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Western Front – where a 'smartphone' was a pigeon

AWM H09572
AWM H09572

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Posted on 18 July 2017

Communications entered a whole new era during the First World War, where new technology began complementing carrier pigeons, messenger dogs and other established devices.

The war on the Western Front saw remarkable improvements in communications, with the incorporation of relatively young technologies like the telegraph, wireless radio and the telephone.Although ground-breaking, the telegraph and telephone weren’t without weaknesses. Their lines and cables made them vulnerable to artillery and other enemy action.

Fortuitously, military commanders had a broad array of communication devices to assist battlefield command and control, while the new technologies were proving themselves.These included signal flags – operators could communicate up to 12 words per minute, and trench lamps that could flicker Morse code. Even whistles could be used to send Morse code.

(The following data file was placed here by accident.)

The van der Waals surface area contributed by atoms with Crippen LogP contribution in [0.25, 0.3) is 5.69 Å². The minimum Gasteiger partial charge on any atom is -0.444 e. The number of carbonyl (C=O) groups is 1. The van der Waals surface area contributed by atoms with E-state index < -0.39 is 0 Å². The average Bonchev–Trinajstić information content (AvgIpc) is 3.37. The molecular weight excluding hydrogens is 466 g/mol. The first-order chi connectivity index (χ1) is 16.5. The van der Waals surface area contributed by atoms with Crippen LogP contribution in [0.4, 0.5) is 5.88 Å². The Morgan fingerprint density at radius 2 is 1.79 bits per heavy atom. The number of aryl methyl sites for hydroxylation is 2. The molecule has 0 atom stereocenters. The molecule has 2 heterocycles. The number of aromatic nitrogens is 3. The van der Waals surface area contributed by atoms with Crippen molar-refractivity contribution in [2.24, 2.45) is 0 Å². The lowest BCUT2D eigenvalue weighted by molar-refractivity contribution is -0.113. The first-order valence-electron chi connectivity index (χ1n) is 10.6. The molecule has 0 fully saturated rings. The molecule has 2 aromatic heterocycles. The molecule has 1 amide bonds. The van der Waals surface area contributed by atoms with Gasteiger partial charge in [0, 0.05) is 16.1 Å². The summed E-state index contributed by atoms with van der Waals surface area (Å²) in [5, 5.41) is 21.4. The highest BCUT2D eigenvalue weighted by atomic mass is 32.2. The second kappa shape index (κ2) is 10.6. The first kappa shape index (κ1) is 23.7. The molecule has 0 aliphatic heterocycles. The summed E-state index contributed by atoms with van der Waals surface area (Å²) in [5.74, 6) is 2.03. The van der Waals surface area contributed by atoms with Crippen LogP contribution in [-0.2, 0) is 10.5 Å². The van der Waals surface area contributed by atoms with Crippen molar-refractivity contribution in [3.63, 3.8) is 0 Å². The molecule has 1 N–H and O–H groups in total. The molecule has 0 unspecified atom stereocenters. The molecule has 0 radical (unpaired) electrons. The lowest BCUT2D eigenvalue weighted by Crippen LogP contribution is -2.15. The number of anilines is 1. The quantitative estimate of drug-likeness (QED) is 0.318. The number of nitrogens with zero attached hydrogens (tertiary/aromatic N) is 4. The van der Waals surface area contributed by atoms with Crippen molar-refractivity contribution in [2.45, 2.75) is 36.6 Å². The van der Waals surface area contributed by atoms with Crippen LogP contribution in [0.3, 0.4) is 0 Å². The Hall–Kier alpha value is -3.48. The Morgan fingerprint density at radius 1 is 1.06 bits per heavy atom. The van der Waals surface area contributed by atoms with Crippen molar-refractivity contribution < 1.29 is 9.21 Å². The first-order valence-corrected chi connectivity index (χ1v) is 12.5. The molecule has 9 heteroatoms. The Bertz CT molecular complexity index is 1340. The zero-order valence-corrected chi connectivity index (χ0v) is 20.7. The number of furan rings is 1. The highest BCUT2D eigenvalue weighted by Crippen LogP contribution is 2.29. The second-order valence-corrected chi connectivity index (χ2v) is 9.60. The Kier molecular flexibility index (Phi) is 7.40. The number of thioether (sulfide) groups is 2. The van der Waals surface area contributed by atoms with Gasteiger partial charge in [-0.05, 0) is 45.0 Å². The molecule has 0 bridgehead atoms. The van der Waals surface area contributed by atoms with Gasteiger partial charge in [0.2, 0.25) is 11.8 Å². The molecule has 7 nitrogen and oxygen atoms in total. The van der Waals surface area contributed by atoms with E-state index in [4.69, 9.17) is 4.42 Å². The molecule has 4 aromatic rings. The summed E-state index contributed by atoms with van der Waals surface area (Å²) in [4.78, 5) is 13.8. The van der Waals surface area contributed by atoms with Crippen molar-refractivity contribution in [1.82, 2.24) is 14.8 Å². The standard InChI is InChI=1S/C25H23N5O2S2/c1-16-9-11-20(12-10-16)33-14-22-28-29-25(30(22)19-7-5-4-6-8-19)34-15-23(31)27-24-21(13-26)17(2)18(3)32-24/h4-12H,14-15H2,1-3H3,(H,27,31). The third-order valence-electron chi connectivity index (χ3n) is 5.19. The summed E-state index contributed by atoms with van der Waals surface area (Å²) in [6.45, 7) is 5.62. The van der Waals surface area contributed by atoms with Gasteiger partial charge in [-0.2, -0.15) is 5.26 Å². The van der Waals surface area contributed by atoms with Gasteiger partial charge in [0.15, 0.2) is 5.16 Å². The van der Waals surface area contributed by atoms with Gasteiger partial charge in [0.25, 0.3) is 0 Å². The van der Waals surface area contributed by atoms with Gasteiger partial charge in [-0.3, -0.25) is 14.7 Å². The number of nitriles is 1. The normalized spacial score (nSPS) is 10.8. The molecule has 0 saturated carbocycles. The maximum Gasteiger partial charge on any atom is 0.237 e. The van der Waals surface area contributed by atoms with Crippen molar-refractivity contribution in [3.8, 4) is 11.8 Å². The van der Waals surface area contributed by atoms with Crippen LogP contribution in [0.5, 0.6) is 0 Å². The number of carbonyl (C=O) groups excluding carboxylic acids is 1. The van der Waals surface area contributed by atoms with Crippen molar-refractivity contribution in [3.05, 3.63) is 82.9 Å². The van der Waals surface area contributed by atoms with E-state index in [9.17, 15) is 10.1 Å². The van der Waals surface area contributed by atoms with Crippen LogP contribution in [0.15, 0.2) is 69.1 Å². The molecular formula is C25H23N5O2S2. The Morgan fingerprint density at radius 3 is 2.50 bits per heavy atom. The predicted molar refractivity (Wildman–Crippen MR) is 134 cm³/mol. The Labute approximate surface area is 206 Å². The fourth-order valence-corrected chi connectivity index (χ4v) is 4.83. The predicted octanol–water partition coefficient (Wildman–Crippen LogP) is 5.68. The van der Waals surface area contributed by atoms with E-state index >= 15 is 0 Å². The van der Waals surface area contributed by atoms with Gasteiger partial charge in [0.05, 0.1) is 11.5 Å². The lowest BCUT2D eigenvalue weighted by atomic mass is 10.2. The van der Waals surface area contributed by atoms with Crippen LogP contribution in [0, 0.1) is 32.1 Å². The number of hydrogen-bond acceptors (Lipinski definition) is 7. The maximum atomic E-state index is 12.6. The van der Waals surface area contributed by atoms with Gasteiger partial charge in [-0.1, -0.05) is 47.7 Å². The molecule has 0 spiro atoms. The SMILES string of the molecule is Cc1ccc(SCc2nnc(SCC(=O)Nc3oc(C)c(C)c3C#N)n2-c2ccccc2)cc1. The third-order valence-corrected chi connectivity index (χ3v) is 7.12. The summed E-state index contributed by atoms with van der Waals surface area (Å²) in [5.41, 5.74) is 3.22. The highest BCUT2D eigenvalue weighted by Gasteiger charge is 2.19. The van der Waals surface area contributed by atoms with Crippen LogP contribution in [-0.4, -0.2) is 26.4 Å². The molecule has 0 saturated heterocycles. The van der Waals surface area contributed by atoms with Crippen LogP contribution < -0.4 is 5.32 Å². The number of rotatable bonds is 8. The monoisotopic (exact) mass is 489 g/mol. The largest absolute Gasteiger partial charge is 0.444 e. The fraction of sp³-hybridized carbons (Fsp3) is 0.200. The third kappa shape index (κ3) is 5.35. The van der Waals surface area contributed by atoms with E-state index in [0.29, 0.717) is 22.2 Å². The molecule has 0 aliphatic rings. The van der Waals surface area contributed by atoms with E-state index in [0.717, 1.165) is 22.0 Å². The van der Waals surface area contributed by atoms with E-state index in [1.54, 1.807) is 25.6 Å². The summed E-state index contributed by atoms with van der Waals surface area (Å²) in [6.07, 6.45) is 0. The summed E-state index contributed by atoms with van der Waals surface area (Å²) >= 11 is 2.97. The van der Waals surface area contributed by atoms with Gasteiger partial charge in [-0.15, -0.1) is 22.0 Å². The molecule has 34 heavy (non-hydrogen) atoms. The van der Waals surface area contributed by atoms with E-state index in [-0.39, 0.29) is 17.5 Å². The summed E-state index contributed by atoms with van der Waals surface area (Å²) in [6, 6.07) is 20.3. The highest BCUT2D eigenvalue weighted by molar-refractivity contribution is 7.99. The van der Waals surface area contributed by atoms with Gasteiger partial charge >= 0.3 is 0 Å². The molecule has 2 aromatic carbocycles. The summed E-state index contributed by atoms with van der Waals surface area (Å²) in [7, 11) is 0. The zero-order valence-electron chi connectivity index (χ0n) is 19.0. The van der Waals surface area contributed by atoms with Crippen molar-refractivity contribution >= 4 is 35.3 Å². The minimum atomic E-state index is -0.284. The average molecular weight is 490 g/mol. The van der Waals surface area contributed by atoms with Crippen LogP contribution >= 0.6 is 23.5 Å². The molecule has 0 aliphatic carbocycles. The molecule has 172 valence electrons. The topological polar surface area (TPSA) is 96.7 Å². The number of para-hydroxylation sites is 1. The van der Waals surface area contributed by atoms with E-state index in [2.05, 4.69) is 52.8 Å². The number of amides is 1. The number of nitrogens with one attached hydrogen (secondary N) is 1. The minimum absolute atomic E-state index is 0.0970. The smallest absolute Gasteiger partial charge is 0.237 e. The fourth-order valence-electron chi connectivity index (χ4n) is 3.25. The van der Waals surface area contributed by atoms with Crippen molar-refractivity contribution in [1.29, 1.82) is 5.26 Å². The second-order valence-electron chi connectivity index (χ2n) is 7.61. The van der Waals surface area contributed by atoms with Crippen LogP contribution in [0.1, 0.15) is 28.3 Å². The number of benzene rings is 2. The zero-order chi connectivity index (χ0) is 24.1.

Animals were also used, especially pigeons and dogs. Carrier pigeons would have messages inserted into tubes attached to their legs. It is said that up to 100,000 were used during the war with a 95 per cent success rate of messages getting through.

Messenger dogs were also used to run from the frontline to headquarters and back. Dogs were faster, more nimble over any type of terrain and presented less of a target then soldiers.

Despite the use of animals, many of the messengers were ordinary soldiers acting as “runners”, and it was their job to keep the battlefield lines of communication open by literally putting their lives on the line.Their job was to dash from the frontline to headquarters under the scopes of snipers, artillery, machine gunners – rain, hail or shine.

Find out more about these brave soldiers and life on the Western Front by visiting the Sir John Monash Centre. You can register your interest to visit here.

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